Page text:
Mostly pounds and shillings. I thought 12 shillings to the pound but was corrected. (The 12 that stuck in my mind was the number of pence in a shilling; there were 20 shillings to the pound.)
Which reminds me, oddly, of Enid Blyton saying the dog's tail was wagging 19 to the dozen. I don't know why I always remember that, or what it has to do with the number of shillings to the pound. But if you have followed BritishSpeak since its inception, you know why an American is familiar with a British children's author. Back to money.
Anyway, the real questions I had were about what other money names meant, including slang. For example, Sherlock Holmes and H.G. Wells spoke of gold sovereigns, which I don't have a clue as to the value. I finally figured out what a quid was, but still don't know what a bob is or was or where the word came from. Ebenezer Scrooge gave the prize turkey boy half a crown for returning with the poulterer in less than five minutes, says Charles Dickens. I don't know what a crown is, money wise. If I did, I could surely figure out what half a crown was.
Let's not forget guineas. Nobody knows what those were.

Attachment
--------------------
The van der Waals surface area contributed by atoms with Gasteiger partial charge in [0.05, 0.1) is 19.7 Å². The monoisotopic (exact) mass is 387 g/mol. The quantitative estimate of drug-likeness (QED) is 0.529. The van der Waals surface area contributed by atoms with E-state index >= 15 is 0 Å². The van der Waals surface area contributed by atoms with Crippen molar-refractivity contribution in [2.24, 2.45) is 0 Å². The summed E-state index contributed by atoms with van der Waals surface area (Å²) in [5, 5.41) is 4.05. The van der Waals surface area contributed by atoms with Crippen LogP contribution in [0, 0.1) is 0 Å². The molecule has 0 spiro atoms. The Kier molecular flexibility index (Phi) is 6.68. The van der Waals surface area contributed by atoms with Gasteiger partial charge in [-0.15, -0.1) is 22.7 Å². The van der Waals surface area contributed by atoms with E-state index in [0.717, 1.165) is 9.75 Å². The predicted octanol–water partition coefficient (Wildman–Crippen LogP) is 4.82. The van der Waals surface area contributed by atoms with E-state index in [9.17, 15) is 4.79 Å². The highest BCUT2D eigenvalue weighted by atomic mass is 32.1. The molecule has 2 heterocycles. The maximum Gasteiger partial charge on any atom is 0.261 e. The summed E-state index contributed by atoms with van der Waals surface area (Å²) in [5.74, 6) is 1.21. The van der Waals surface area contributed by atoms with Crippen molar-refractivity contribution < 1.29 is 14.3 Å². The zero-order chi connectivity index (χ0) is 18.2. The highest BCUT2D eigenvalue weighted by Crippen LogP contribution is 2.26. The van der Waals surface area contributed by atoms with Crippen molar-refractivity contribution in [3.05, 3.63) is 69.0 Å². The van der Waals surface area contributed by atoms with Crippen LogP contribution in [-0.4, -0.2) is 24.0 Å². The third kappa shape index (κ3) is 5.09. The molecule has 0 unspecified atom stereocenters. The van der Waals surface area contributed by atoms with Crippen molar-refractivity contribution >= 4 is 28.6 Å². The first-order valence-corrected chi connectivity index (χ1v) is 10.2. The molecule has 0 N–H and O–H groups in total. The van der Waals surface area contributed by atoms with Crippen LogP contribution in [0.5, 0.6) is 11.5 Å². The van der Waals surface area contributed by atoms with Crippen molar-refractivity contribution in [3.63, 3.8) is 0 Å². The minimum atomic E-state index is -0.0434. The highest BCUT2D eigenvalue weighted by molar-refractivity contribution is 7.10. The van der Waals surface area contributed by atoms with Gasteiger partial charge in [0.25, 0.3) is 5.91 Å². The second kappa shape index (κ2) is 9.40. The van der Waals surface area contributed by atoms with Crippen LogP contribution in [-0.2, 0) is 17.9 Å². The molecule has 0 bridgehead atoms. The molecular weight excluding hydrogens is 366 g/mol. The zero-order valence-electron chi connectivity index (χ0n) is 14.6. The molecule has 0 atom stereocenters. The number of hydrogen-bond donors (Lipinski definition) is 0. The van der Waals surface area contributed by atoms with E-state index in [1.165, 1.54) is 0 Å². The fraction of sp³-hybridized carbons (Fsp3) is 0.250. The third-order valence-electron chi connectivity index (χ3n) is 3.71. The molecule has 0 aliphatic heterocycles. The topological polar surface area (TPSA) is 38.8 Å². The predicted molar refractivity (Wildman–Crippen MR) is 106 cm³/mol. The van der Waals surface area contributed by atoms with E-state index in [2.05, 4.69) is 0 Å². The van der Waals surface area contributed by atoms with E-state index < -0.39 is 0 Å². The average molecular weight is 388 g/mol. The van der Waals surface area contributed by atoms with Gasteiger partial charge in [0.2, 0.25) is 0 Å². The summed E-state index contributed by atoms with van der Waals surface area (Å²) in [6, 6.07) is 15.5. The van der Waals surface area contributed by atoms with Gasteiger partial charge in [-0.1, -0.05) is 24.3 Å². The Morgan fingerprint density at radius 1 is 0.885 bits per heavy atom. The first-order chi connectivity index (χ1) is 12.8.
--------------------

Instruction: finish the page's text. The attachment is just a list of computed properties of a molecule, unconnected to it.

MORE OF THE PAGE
I was force-fed a song in grade school about someone who had six-pence and seemed happy to have it.
The song "A Soalin'" (don't get me started on soul cake or carved turnips, please) mentioned a ha' penny. And my friend claimed to still have a farthing. What IS this stuff? What WAS that stuff, I mean.
We all agree that bobbies are named after Robert Peel, but I don't think bob the money is related. Whatever a bob is. Not my uncle, that's for sure.
I give up. I doubt if anyone remembers anyway.
The Telegraph, June 6, 2010: "Enid Blyton beats Roald Dahl and JK Rowling to be voted Britain's best-loved author." The children's authors were ahead of Jane Austen, William Shakespeare, and Charles Dickens. Another children's author, Beatrix Potter, also appeared in the top ten. I think all but Rowling and Shakespeare were paid in the old money at one time or another. Maybe Shakespeare, too; I haven't researched Elizbethan lucre.